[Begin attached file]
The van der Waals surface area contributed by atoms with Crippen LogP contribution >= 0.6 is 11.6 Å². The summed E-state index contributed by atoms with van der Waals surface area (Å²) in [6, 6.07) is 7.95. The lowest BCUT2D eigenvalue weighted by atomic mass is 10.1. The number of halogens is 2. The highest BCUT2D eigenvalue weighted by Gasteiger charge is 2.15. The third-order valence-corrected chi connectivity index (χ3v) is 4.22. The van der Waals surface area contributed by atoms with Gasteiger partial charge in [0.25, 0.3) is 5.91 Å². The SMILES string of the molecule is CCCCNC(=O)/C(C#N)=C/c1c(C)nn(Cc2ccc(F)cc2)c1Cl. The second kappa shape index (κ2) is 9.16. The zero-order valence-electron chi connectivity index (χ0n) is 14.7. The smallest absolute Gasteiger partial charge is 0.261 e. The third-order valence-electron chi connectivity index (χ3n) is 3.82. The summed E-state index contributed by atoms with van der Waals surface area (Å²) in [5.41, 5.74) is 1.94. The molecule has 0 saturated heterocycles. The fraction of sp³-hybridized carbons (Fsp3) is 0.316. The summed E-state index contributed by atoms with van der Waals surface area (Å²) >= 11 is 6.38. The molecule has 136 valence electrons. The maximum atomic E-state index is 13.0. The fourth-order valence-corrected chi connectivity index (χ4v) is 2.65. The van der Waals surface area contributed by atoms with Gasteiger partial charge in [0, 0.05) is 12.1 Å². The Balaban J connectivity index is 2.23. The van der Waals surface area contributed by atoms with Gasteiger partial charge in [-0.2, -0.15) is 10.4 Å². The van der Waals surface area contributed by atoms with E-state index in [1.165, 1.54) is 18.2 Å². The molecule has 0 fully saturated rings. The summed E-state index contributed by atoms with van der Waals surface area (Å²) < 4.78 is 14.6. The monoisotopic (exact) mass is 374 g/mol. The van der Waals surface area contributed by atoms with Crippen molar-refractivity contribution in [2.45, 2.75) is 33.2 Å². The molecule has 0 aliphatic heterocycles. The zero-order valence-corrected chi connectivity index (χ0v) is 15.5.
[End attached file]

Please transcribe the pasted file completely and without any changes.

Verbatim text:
The van der Waals surface area contributed by atoms with Crippen LogP contribution >= 0.6 is 11.6 Å². The summed E-state index contributed by atoms with van der Waals surface area (Å²) in [6, 6.07) is 7.95. The lowest BCUT2D eigenvalue weighted by atomic mass is 10.1. The number of halogens is 2. The highest BCUT2D eigenvalue weighted by Gasteiger charge is 2.15. The third-order valence-corrected chi connectivity index (χ3v) is 4.22. The van der Waals surface area contributed by atoms with Gasteiger partial charge in [0.25, 0.3) is 5.91 Å². The SMILES string of the molecule is CCCCNC(=O)/C(C#N)=C/c1c(C)nn(Cc2ccc(F)cc2)c1Cl. The second kappa shape index (κ2) is 9.16. The zero-order valence-electron chi connectivity index (χ0n) is 14.7. The smallest absolute Gasteiger partial charge is 0.261 e. The third-order valence-electron chi connectivity index (χ3n) is 3.82. The summed E-state index contributed by atoms with van der Waals surface area (Å²) in [5.41, 5.74) is 1.94. The molecule has 0 saturated heterocycles. The fraction of sp³-hybridized carbons (Fsp3) is 0.316. The summed E-state index contributed by atoms with van der Waals surface area (Å²) >= 11 is 6.38. The molecule has 136 valence electrons. The maximum atomic E-state index is 13.0. The fourth-order valence-corrected chi connectivity index (χ4v) is 2.65. The van der Waals surface area contributed by atoms with Gasteiger partial charge in [0, 0.05) is 12.1 Å². The Balaban J connectivity index is 2.23. The van der Waals surface area contributed by atoms with Gasteiger partial charge in [-0.2, -0.15) is 10.4 Å². The van der Waals surface area contributed by atoms with E-state index in [1.165, 1.54) is 18.2 Å². The molecule has 0 fully saturated rings. The summed E-state index contributed by atoms with van der Waals surface area (Å²) < 4.78 is 14.6. The monoisotopic (exact) mass is 374 g/mol. The van der Waals surface area contributed by atoms with Crippen molar-refractivity contribution in [2.45, 2.75) is 33.2 Å². The molecule has 0 aliphatic heterocycles. The zero-order valence-corrected chi connectivity index (χ0v) is 15.5.